There's a point midway through Welcome to Hard Times where Henry Fonda tries to assure a stagecoach driver that Hard Times is still worth being a stop on his route. He says the town is fed by 'a spring of life'.
He says this among the burned out remains of the half-dozen or so structures that make up the town. Some crazed drunk cowboy came in one night, killed about half of the town (so, 4 people), and burned most of it to the ground. For no apparent reason other than he could. Fonda, as Will Blue, is the mayor, and at one point attempts to deal with the guy. He does this by hoping the remaining dancing girl, Molly (Janice Rule), can distract the guy so Blue can get the drop on him. But the ruse fails, as does Blue's nerve. He runs out of the saloon, and even after the lunatic fires the last of his shots in the air, Blue keeps running. I yelled at him to turn around and shoot the guy, but to no avail.
In the aftermath, Blue stays, believing the town can rebuild. It's pretty much him, Molly, and Jimmy, a young boy whose father was the undertaker (who was also killed). And the silent Indian who serves as town doctor. Blue, Molly, and Jesse form this odd little family, and the town does gradually come back. There's a mine nearby in the hills, and it's those miners that keep the place going, since Hard Times is the only place to spend their pay. And it just so happens Keenan Wynn shows up with a covered wagon full of ladies and booze, just in time for the miners to show up, looking for liquor and companionship.
There is this undercurrent of hope through the whole thing, people working together to survive winter in homes mostly made of canvas, the life of the town surviving on the shoestring that is the miners receiving their pay on time. Blue's quite the pitchman, I'd like to have seen what he could have done in Buffy's Sunnydale. Probably insist it was a real buyer's market for homes, and that the rapid turnover was a sign of businesses that encouraged upward mobility (leaving out the part where you moved on up to Heaven, rather than the East Side).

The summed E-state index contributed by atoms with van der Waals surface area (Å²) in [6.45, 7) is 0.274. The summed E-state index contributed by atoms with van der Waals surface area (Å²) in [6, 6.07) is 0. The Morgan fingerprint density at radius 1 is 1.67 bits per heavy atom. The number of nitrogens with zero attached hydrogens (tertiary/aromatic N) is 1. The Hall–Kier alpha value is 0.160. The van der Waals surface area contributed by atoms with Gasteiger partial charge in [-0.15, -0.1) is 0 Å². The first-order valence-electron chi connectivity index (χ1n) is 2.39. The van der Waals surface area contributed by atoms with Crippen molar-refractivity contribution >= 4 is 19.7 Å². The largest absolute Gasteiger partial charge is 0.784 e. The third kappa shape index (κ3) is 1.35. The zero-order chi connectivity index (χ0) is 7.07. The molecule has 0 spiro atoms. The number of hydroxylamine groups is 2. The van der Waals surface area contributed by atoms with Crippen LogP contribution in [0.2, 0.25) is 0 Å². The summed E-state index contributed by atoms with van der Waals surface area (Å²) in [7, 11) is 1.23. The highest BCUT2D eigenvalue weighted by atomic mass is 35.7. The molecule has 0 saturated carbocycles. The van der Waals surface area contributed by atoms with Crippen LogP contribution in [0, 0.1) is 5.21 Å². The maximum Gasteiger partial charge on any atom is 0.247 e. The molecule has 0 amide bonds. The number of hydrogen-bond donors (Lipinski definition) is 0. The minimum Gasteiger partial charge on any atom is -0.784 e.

At the same time, there's the ugly undercurrent of Blue and Molly's little family. Molly was raped after Blue fled, and burned badly on her back in the rampage, and she has a lot of understandable bitterness, a large part of it towards Blue. Who did tell her to go in and distract the cowboy, and who did utterly fail to actually stop said cowboy. She sort of seems to care about Blue, but it's overwhelmed with her disgust at how he fails to measure up to her idea of manliness, meaning, kill anyone who gives you any trouble. To that end, she's encouraging Jimmy to become just that sort of man, while Blue tries his best to encourage Jimmy to get a job, be a productive member of society, telling him there's no future in becoming the kind of man Molly wants him to be. At one point he even calls Jimmy a mama's boy, which is not usually applied to someone being taught to shoot people at the slightest provocation. it's also pretty hypocritical of Blue, considering he's trying to just as hard to make Jimmy into what he wants him to be.
Neither one really seems to care what Jimmy wants.
There are also these humorous moments, such as the storekeeper leaving in the aftermath, only to have his twin brother (played by the same actor, John Anderson) arrive, and with no leads to his brother's new location, take over the store. There's the man from the governor's office, riding up on horseback to charter the town, with his own little table and chair strapped to the horse's back. He writes down the town's name, appoints a sheriff, tells him to take a collection to build a jail, hands Blue the papers on elections and such (because the sheriff can't read), gets back on his horse, and rides away. It fits with a lot of the movie after the initial visit by the stranger, but it's kind of odd viewed against that, or against Molly's burning hatred.
The stranger does return, with no more rhyme or reason to his actions than the first time, and Molly gets what she wanted out of Blue, not that she's in any position to enjoy it. But I guess Blue will get to mold Jimmy as he wants, so that's the important thing, right? Yeah, sure. I don't know. The movie ends on this hopeful note, with a young guy getting married to one of the dancing girls, and the stage driver telling Blue he was right about the spring of life. This as Blue and Jimmy leave Molly's grave, so I don't know. The people who can't let go of their awful pasts have to be removed for the wheels of progress to move? People have a remarkable capacity to ignore horrible things that happen to people that aren't them? There's no point in getting bothered by maniacs who want to watch the world burn, because they're always be another one? I can understand the idea that you can't become obsessed with trying to stop every maniac, because you won't have time to build anything, but Blue seems perfectly willing to let the guy do what he pleases, figuring they'll just rebuild after. But if he keeps killing and burning everything, what's the point in rebuilding? At some point you have to try and actively stop the guy, not just hope he'll go away.
So it's a muddled mess of a movie.